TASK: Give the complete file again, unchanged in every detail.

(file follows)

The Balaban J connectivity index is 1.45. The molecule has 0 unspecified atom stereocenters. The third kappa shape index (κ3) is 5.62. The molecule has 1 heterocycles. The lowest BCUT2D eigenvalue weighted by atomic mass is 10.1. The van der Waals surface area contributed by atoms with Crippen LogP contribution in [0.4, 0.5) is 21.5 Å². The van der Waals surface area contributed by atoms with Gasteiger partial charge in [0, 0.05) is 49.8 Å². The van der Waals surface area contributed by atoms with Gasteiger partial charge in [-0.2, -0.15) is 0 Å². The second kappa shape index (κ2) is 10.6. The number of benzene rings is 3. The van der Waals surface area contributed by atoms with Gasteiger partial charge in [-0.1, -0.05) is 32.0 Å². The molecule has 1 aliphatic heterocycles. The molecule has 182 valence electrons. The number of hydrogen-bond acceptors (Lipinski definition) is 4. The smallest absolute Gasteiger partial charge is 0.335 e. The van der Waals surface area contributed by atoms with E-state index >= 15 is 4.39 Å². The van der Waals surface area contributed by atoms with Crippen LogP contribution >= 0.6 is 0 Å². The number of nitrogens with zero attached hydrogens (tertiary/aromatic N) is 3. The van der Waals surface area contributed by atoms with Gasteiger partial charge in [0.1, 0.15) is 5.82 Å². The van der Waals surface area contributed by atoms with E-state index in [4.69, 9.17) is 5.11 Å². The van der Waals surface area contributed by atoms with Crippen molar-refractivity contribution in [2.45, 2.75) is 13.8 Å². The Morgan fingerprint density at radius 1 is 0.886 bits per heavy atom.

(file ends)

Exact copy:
The Balaban J connectivity index is 1.45. The molecule has 0 unspecified atom stereocenters. The third kappa shape index (κ3) is 5.62. The molecule has 1 heterocycles. The lowest BCUT2D eigenvalue weighted by atomic mass is 10.1. The van der Waals surface area contributed by atoms with Crippen LogP contribution in [0.4, 0.5) is 21.5 Å². The van der Waals surface area contributed by atoms with Gasteiger partial charge in [0, 0.05) is 49.8 Å². The van der Waals surface area contributed by atoms with Gasteiger partial charge in [-0.2, -0.15) is 0 Å². The second kappa shape index (κ2) is 10.6. The number of benzene rings is 3. The van der Waals surface area contributed by atoms with Gasteiger partial charge in [-0.1, -0.05) is 32.0 Å². The molecule has 1 aliphatic heterocycles. The molecule has 182 valence electrons. The number of hydrogen-bond acceptors (Lipinski definition) is 4. The smallest absolute Gasteiger partial charge is 0.335 e. The van der Waals surface area contributed by atoms with E-state index >= 15 is 4.39 Å². The van der Waals surface area contributed by atoms with Crippen LogP contribution >= 0.6 is 0 Å². The number of nitrogens with zero attached hydrogens (tertiary/aromatic N) is 3. The van der Waals surface area contributed by atoms with Gasteiger partial charge in [0.1, 0.15) is 5.82 Å². The van der Waals surface area contributed by atoms with E-state index in [4.69, 9.17) is 5.11 Å². The van der Waals surface area contributed by atoms with Crippen molar-refractivity contribution in [2.45, 2.75) is 13.8 Å². The Morgan fingerprint density at radius 1 is 0.886 bits per heavy atom.